The induction of Marguerite Yourcenar (pseudonym and anagram for her family name, Crayencour), scholar, poet, essayist, translator, and novelist, as the first woman in the French Academy, on January 22, 1981, not only placed her among those “forty immortals” but made her a representative of those other French women writers from George Sand and Mme. De Staël to Colette and Simone de Beauvoir whom the Academy has overlooked. Her induction has led to a reexamination of her works, which have long deserved more serious attention than they have been given, particularly by non-French readers. The reissue of Fires (Feux, 1936), written when she was thirty-two, is one step in that direction. Fires was originally dismissed as simply another product of the vogue for Greek classical myths adapted to modern times which yielded Jean Cocteau’s The Infernal Machine (1934), Jean Giraudoux’s La Guerre de Troie n’aura pas lieu (1935; Tiger at the Gates), Jean Anouilh’s Antigone (1942), and Jean-Paul Sartre’s Les Mouches (1943; The Flies), to name but a few examples. As Yourcenar suggests in her Preface, Fires is, indeed, a product of its period. However, it is much more than that, for it establishes the technique that marks Yourcenar’s particular gift, her fusion of the historical and the intimately personal. The establishment of her international reputation with Mémoires d’Hadrien (1951; Hadrian’s Memoirs, 1954) might not have seemed so sudden to a public familiar with Fires, which was not translated until 1957, for in Fires, although the technique is even more experimental, one can find the same distinctive combination of personal revelation with historical presence which won such acclaim for Hadrian’s Memoirs. In Fires, the “private” emotion explored is that of total, all-encompassing love and its inevitable consequences, in two forms of prose poems: first, the brief, almost aphoristic comments from a personal diary about such a love affair; second, a series of nine relatively short but brilliant narratives, many in the mode of confessio or soliloquy, of other individuals who have also been mastered by this same emotion. Since the individuals chosen are drawn from classical history and mythology, with the exception of Mary Magdalene, there is an interplay between the past and the present of the diarist. The historical retellings are full of sudden, unexpected allusions to contemporary events or devices, again underscoring the ageless universality of human nature—the same revelation that is key to both Hadrian’s Memoirs and The Abyss (1976)—regardless of the transitory trappings of civilization: Greek, Hebrew, or the French culture of the 1930’s.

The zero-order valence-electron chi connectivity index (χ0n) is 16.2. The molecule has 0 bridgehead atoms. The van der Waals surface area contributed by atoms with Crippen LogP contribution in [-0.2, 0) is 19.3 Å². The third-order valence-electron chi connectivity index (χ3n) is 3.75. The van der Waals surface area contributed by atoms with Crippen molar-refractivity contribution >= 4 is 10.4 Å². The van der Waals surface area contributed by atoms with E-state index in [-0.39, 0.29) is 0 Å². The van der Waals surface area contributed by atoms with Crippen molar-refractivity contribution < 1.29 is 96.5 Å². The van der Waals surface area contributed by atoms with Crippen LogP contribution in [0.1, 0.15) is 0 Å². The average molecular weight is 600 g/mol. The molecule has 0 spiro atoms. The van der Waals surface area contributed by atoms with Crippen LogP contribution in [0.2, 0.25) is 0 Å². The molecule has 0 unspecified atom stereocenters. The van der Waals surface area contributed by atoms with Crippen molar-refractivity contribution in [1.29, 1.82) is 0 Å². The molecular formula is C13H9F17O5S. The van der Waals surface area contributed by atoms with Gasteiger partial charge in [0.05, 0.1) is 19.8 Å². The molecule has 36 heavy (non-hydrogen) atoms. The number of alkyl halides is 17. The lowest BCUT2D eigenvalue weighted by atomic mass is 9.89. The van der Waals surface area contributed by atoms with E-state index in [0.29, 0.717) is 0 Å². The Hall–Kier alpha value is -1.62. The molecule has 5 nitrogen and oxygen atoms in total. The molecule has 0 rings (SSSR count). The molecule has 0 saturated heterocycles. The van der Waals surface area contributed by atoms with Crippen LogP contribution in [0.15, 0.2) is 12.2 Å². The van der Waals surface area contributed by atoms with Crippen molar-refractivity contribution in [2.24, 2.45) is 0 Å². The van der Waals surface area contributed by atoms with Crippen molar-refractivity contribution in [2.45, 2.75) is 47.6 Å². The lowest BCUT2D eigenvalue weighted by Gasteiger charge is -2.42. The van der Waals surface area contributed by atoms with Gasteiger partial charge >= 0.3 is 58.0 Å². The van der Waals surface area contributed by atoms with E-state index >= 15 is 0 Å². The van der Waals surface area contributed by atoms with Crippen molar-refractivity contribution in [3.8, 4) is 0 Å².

Although translation, even the best, tends to undermine true poetry, the interlacing of the present into these age-old love stories is still clear and effective, jolting the reader to remember that the past is ever present. Phaedra seizes the shiny rails of the subway to help direct her way to a crowded Hell; Thetis, after seeing films which show Zeus’s intentions for Achilles, hides and disguises him; at Troy, armored trucks harvest the corpses, the third-generation army lacks morale, and Achilles’ last fight, surrounded by fields of khaki and gray, is recorded by cameras whose flashbulbs go off like machine-gun shots. Antigone needs sunglasses to protect her eyes from the glare of Thebes; Lena, who fondly remembers records and cafés, watches her lover being swept away by media photographers and a rich man’s sports car; trains and police enter Clytemnestra’s world. Sappho, the poet, is metamorphosized into a world of cheap circuses and one-night stands, a tawdry world of pornographic record albums and morphine smuggling. None of these images is outdated now, almost fifty years later, although they will be eventually. Even then, scattered as they are, they will hardly distract the future reader from the total impact of the book and its insistance on the simultaneity of the past and present, of...
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